L. Roger Owens and Donna Claycomb Sokol, authors of New Day in the City, say re-imagining worship to better reach new people involves more than asking if they prefer a traditional, contemporary, or blended style. The starting point must be a clear understanding of the theological purpose of worship. Then, asking how your worship engages your cultural context and your worship participants.
For years, many congregations have battled over which style of worship to embrace — traditional, contemporary, or blended. But this “worship war” is premised on a misunderstanding of what those outside our congregations seek from worship, and deep confusion about what worship really is. Flourishing and faithful congregations understand that re-imagining worship involves something much deeper than style.
Congregations seeking renewal need to ask questions more foundational than the worn-out questions about what style of worship people want.
How does the worship-style debate relate to those beyond our congregations?
Often, adding a contemporary service will attract the people the congregation hasn’t been able to reach with its current worship service. But what does this suggest about the people who might show up for the first time? That they already know what worship is and what they want in worship. These people are those who are switching churches, or who have left a church because the style of worship hasn’t met their preferences. They are people who think worship should cater to their tastes and are shopping around. When we advertise a new contemporary service or put on our billboards the times of different styles of worship, we are inviting a particular type of worshipper to join us. An informed consumer. Such a strategy might get a few new people to show up, but it does little to help a congregation introduce non-Christians to life with God and in God’s kingdom.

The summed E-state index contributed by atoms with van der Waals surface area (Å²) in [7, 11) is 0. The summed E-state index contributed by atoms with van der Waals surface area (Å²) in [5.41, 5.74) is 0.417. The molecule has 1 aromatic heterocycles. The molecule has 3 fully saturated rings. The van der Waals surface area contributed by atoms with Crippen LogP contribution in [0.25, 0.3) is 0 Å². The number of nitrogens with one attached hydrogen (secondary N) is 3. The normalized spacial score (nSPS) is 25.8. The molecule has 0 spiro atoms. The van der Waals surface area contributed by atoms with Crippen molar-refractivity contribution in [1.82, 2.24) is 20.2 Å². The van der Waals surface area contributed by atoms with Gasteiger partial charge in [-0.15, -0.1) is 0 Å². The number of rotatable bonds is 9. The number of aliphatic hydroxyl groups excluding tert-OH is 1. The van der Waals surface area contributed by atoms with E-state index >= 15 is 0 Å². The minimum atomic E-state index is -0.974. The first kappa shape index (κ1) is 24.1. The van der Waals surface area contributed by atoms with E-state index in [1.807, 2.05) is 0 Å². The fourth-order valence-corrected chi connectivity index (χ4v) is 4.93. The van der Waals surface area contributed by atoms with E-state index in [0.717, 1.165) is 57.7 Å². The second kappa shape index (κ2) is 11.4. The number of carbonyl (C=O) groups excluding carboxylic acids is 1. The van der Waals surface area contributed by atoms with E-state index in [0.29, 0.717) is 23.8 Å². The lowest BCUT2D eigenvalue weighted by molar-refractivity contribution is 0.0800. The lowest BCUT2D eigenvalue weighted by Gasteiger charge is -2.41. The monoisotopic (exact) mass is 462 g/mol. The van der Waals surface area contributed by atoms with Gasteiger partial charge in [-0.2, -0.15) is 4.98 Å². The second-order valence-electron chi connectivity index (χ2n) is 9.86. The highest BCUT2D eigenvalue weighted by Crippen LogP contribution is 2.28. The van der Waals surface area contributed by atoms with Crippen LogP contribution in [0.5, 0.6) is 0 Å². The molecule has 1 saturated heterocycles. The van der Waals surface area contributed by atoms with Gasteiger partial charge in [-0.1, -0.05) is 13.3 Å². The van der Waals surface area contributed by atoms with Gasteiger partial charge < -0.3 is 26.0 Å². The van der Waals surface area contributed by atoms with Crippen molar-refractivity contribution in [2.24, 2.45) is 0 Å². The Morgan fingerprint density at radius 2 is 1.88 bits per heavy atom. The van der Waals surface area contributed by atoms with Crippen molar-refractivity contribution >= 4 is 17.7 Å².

The purpose of worship
Perhaps even worse, the obsession with style and the belief that adding a service of a different style is the silver bullet to reverse decline show a deep misunderstanding of worship. The purpose of worship is not to give people ignorant of the faith their first introduction to Christianity. Rather, worship aims to orient our lives — all that we are and do — in the direction of the God in whom we live and move and have our being. This purpose of worship can be fleshed out with three declarations:
- Worship is the place where we enact our core human purpose, the end for which we exist, to worship and glorify God.
- Worship is the place where we have our vision trained to see the signs of God’s in-breaking kingdom.
- Worship is the place where the community remembers its identity as God’s called, gathered, and sent people.
Worship obsessed with matching a particular style to people’s shallow preferences does none of these things. In fact, it does just the opposite: it reinforces the disorder of lives that believe that their own preferences are at the center.
Key questions for congregations seeking renewal in worship